All the perplexities, confusion and distress in America arise, not from defects in their Constitution or Confederation, not from want of honor or virtue, so much as from the downright ignorance of the nature of coin, credit and circulation.
There is danger from all men. The only maxim of a free government ought to be to trust no man living with power to endanger the public liberty.
A desire to be observed, considered, esteemed, praised, beloved, and admired by his fellows is one of the earliest as well as the keenest dispositions discovered in the heart of man.
Facts are stubborn things; and what ever may be our wishes, our inclinations, or the dictates of our passions, they can not alter the state of facts, and evidence.
Arms in the hands of citizens may be used at individual discretion... in private self-defense.
Fear is the foundation of most governments.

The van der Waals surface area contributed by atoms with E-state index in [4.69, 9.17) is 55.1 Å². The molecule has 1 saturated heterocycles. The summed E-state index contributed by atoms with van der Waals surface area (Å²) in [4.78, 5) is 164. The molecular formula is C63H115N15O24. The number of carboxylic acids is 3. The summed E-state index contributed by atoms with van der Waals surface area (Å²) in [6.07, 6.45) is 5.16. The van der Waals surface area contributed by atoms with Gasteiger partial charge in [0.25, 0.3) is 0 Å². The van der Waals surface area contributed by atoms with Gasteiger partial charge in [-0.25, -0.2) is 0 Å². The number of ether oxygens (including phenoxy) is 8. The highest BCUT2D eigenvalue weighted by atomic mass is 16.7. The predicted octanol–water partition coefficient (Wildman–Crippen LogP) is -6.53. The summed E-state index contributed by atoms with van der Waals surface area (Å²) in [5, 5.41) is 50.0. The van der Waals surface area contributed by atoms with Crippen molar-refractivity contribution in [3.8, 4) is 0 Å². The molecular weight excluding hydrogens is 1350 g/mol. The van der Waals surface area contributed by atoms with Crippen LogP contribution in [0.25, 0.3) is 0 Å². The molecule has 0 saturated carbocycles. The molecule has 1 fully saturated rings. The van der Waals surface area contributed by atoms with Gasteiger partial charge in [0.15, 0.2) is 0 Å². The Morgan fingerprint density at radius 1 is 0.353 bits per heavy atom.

The proposition that the people are the best keepers of their own liberties is not true. They are the worst conceivable, they are no keepers at all; they can neither judge, act, think, or will, as a political body.
I always consider the settlement of America with reverence and wonder, as the opening of a grand scene and design in providence, for the illumination of the ignorant and the emancipation of the slavish part of mankind all over the earth.
Yesterday the greatest question was decided which ever was debated in America; and a greater perhaps never was, nor will be, decided among men. A resolution was passed without one dissenting colony, ''that these United Colonies are, and of right ought to be, free and independent States.''